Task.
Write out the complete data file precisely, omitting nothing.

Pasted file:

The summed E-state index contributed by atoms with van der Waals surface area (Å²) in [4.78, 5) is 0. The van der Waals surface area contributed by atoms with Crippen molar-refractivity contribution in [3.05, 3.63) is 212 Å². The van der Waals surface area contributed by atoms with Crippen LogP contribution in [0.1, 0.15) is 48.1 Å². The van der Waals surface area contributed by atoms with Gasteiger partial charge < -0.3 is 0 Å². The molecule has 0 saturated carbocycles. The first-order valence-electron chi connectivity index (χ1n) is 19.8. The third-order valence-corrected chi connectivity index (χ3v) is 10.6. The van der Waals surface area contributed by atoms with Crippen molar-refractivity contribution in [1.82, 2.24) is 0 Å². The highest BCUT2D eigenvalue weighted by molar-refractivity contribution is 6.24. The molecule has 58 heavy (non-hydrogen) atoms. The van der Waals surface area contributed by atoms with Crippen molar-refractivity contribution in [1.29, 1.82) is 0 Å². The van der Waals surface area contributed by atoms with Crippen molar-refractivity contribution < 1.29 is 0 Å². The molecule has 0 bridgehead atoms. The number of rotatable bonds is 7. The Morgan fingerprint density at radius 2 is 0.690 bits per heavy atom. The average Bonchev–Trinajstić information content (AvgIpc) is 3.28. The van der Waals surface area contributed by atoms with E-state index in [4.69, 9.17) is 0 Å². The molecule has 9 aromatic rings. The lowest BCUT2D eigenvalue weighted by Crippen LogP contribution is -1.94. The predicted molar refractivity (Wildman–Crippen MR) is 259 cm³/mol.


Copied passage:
The summed E-state index contributed by atoms with van der Waals surface area (Å²) in [4.78, 5) is 0. The van der Waals surface area contributed by atoms with Crippen molar-refractivity contribution in [3.05, 3.63) is 212 Å². The van der Waals surface area contributed by atoms with Crippen LogP contribution in [0.1, 0.15) is 48.1 Å². The van der Waals surface area contributed by atoms with Gasteiger partial charge < -0.3 is 0 Å². The molecule has 0 saturated carbocycles. The first-order valence-electron chi connectivity index (χ1n) is 19.8. The third-order valence-corrected chi connectivity index (χ3v) is 10.6. The van der Waals surface area contributed by atoms with Crippen molar-refractivity contribution in [1.82, 2.24) is 0 Å². The highest BCUT2D eigenvalue weighted by molar-refractivity contribution is 6.24. The molecule has 58 heavy (non-hydrogen) atoms. The van der Waals surface area contributed by atoms with Crippen molar-refractivity contribution in [1.29, 1.82) is 0 Å². The van der Waals surface area contributed by atoms with Crippen molar-refractivity contribution < 1.29 is 0 Å². The molecule has 0 bridgehead atoms. The number of rotatable bonds is 7. The Morgan fingerprint density at radius 2 is 0.690 bits per heavy atom. The average Bonchev–Trinajstić information content (AvgIpc) is 3.28. The van der Waals surface area contributed by atoms with E-state index in [4.69, 9.17) is 0 Å². The molecule has 9 aromatic rings. The lowest BCUT2D eigenvalue weighted by Crippen LogP contribution is -1.94. The predicted molar refractivity (Wildman–Crippen MR) is 259 cm³/mol.